From: Strange USA

The Research

I did some of my own research regarding the idea that there was a Civil War battle in this area of Texas.  I know some Professors and Civil War buffs, they all agreed that there were no other skirmishes in the area other than Sabine, Galveston and Palmito.  Now, there were some Civil War infantries in Texas that were battling Indians in the area.  So it is possible that the area around Bear Creek was an old battle site between soldiers from the Civil War era and the native Karankawas.  This would explain the war drums, the running footsteps and gunshots.  Again, this is just my personal research, there could have been a minor skirmish of the Civil War in the area, but prospects are unlikely.

What I did find interesting though, was that there has been a number of traffic accidents in the Hwy. 6/Patterson Rd. area, some with fatalities:

The Following Information is from City-Data.com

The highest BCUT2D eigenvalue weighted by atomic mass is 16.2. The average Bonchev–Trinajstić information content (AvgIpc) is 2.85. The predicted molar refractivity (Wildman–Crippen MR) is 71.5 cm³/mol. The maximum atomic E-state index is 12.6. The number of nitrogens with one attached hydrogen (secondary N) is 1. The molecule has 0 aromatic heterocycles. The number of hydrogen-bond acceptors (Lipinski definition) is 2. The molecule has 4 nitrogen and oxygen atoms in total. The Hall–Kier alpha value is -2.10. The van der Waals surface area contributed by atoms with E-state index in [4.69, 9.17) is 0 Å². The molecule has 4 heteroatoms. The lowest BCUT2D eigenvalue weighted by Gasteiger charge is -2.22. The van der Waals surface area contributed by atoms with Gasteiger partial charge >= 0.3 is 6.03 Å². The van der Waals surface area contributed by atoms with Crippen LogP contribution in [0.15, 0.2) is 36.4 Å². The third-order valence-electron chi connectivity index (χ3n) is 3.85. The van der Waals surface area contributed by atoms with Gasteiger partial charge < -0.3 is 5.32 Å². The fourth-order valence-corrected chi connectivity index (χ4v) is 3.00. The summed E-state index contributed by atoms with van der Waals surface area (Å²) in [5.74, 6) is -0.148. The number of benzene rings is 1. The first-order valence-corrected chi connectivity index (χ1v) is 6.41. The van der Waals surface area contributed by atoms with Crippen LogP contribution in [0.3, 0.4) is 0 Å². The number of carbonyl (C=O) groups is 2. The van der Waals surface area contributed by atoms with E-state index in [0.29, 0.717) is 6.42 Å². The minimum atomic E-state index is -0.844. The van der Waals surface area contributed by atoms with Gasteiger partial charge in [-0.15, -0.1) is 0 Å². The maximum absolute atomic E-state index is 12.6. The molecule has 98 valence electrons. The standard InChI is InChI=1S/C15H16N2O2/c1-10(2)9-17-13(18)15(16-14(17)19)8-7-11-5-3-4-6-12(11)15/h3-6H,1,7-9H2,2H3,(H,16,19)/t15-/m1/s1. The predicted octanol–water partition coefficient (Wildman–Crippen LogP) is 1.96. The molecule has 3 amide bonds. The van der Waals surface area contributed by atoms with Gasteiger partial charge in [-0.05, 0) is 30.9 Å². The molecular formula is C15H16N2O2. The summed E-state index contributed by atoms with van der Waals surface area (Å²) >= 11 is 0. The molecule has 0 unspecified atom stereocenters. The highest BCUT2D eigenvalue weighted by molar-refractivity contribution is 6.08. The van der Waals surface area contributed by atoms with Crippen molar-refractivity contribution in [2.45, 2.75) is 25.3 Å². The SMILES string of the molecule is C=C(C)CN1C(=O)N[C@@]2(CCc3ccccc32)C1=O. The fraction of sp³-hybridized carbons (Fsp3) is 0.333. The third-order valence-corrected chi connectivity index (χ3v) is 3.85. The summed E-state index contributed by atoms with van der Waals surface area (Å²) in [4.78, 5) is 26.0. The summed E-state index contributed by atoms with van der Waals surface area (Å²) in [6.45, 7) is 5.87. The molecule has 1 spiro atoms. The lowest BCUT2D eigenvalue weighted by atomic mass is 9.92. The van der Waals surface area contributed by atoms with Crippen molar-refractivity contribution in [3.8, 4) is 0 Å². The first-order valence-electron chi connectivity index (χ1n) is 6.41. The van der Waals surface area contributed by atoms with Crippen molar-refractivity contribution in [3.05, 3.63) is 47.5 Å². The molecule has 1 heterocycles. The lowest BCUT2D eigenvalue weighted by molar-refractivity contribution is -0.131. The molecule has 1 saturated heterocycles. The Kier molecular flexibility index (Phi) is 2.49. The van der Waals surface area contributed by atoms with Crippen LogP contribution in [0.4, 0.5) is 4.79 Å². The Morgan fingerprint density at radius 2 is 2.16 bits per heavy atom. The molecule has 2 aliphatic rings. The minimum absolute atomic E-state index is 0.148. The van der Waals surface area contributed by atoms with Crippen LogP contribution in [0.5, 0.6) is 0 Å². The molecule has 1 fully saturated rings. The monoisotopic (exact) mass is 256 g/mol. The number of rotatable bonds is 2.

• Feb 13, 2008 02:40 AM, Eldridge, Patterson, Lat: 29.812944, Lon: -95.617275, Vehicles: 2, Persons: 2, Fatalities:1
    • Jun 8, 1991 06:30 AM, Patterson, Vehicles: 1, Persons: 1, Fatalities: 1, Drunken drivers:1
    • Sep 10, 1989 09:30 AM, Patterson, Vehicles: 2, Persons: 5, Fatalities: 2, Drunken drivers:1

I’m sure there’s more, but I have exhausted the Google Monster and the City of Houston.

The Oracle is Insane

Why did I do all this research?  What possessed me to spend time researching a stretch of road so infamous by teenagers?  Simple answer is, I’m curious.  I am planning a trip with some of my skeptical friends just to see what is up with this area. I will take pictures, video and sound recordings and post what I do or do not have.  I’m not taking this adventure to prove the existence of ghosts, or that something is going on at Patterson Rd., I’m taking this trip to continue my personal education in the paranormal and document what happens or didn’t happen.  Maybe I’ll take more trips to this location to see if we get the same experience every single time, or just to prove that I am absolutely crazy.  We’ll see.